Leave work at work! When to say YES to family, friends, and relationships and NO to work.

Ok working mamas, how many of you are good at leaving work and work? I mean, seriously? You refrain from checking your email after you leave the office or taking calls from co-workers, team members, etc… once you get home? If you are ecstatically raising your hand or jumping up and down, saying me, me, me…then…good for you! You’ve figured out how to balance work and family. Now, for those of you who have not quite mastered the art of balancing both, then welcome! You’re not alone. There are thousands of us, hard-working, intelligent, dedicated, working mother’s that have a hard time saying no and leaving work AT WORK. We feel like that’s what we have to do in order to succeed in our careers and prove ourselves. I hope that my trials and tribulations, lessons learned, and research help you as you seek more family and alone time while still succeeding in your profession and rocking your career.

He just called me out…. the dreaded moment!

There was a time in my career when I would consistently work 10 to 12-hour days. Leaving the office around 6:45PM, arriving home tired, not talkative, overwhelmed, stressed, and ready to eat dinner, take my makeup off, put my hair up, take my  bra off, put on some comfy (non-sexy) lounge wear, and “veg” on the couch. My actual reality was quite different. Though my makeup and bra did come off, there was no relaxation. Though I was winding down my day (or attempting to), our Asia-Pacific market was starting theirs, so the barrage of emails started flooding in. As I sit on the couch, glued to my laptop, fighting fires with ninja like precision, I hear my son in the background. He was telling me all about his day, how great school was and his accomplishments on Minecraft. All I hear is a little voice, chirping away when all of a sudden I hear him say, “Mom, mom….did you hear me?” I quickly snap out of my email coma and look up to see his adorable, little, round face and bright blue eyes staring at me. I also notice my husband looking at me with what I describe as disappointment wrapped in disgust. I quickly apologize to both of them, close my laptop, and begin engaging with my son. He proceeds to ask me “mom, why are you always on your laptop or phone….does your boss make you do it?” As I sat there, processing his powerful words, it occurred to me that I do NOT have my priorities straight. My boss never asked me to work beyond my hours in the office, he never questioned my work ethic, my projects were always delivered on time, I was trustworthy, reliable, and dedicated, so why was I robbing myself and my family of quality time? I had no valid reason, no valid answer. It was an “ah ha” moment for me and right then and there, I decided that was it. I am leaving work at work and saying yes to my adorable family.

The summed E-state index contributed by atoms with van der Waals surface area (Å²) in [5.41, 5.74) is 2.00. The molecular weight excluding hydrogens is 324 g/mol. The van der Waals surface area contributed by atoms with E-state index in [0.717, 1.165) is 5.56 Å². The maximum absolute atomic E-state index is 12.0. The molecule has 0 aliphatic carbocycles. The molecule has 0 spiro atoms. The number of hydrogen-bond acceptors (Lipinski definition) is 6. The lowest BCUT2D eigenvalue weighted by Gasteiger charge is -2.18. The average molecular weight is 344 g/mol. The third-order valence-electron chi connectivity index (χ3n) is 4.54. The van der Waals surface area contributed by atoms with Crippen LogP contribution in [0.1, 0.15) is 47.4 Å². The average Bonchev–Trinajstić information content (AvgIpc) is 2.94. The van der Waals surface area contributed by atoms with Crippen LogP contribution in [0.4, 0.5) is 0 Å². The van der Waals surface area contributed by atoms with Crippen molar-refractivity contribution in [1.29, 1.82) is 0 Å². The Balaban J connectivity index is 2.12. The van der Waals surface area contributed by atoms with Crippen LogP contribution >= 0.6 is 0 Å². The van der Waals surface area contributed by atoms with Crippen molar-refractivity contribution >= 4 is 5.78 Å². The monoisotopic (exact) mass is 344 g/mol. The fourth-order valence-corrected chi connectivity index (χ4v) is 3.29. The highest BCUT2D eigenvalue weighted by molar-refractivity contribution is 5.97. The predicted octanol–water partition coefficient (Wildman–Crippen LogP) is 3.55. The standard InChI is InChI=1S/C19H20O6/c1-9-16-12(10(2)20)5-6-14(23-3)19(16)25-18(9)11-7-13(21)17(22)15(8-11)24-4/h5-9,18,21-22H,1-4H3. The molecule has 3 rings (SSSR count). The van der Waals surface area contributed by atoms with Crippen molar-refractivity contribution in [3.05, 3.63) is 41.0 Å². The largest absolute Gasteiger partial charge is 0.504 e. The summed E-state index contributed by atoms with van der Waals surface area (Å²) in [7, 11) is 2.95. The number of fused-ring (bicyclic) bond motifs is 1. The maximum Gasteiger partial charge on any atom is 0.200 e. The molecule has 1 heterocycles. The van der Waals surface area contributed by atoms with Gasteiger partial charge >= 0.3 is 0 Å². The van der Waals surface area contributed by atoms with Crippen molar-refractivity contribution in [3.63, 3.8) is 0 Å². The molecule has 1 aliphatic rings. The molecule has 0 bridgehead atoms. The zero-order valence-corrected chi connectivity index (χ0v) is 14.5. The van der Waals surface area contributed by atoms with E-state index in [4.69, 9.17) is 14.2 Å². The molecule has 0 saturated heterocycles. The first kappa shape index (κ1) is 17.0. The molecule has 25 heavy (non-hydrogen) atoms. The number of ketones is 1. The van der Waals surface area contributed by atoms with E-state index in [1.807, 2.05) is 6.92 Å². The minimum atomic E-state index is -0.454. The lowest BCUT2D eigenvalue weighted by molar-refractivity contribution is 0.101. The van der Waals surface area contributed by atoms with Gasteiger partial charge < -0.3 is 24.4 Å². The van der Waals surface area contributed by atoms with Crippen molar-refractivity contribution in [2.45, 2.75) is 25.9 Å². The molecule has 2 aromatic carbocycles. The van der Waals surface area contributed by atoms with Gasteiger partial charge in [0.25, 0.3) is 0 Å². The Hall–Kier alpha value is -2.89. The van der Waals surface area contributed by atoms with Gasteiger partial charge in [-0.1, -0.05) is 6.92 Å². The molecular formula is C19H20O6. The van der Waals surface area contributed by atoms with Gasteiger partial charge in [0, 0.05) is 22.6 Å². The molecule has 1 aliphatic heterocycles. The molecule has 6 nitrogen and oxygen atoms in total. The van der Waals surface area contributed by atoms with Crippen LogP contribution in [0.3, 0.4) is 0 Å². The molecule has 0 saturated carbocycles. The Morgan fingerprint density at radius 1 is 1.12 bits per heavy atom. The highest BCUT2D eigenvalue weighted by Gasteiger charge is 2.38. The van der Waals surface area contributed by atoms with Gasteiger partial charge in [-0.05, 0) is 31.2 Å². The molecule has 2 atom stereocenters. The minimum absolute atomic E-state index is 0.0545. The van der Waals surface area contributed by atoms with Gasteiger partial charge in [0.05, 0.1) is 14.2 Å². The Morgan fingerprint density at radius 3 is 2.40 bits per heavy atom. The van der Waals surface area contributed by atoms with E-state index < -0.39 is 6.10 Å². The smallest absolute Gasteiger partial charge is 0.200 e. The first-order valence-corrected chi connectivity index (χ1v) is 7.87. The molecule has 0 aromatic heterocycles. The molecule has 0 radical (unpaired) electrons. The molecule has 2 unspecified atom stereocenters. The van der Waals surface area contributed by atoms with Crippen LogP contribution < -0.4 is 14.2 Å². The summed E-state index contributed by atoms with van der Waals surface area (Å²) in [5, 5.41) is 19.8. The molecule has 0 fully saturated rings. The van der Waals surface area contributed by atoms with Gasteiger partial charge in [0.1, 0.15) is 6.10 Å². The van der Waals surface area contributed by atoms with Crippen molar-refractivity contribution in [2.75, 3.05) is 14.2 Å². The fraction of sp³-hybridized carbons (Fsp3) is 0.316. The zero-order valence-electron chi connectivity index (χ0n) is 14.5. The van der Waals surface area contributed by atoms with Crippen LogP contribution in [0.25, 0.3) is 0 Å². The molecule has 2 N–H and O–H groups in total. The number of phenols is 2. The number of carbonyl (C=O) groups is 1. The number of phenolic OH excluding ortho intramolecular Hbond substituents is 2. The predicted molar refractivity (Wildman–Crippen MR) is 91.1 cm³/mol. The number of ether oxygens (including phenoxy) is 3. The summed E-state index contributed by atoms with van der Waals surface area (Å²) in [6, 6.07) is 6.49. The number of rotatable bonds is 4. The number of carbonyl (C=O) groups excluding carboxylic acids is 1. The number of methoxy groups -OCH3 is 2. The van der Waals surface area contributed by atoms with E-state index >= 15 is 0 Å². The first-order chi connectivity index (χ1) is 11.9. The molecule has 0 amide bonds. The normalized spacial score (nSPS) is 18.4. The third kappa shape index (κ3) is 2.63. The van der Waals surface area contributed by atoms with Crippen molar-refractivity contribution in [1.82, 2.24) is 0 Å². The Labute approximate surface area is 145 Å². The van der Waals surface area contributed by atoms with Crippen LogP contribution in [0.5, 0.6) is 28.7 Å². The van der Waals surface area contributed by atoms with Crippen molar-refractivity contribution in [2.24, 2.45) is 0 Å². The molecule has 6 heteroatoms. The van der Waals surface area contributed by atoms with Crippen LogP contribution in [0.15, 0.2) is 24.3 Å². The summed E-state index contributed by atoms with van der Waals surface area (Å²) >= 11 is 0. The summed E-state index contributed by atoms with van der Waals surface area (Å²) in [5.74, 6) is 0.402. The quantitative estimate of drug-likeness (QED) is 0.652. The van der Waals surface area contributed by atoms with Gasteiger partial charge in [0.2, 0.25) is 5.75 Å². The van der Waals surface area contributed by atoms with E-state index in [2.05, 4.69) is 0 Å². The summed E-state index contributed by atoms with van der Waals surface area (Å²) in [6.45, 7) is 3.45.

Easier said than done, right? But How?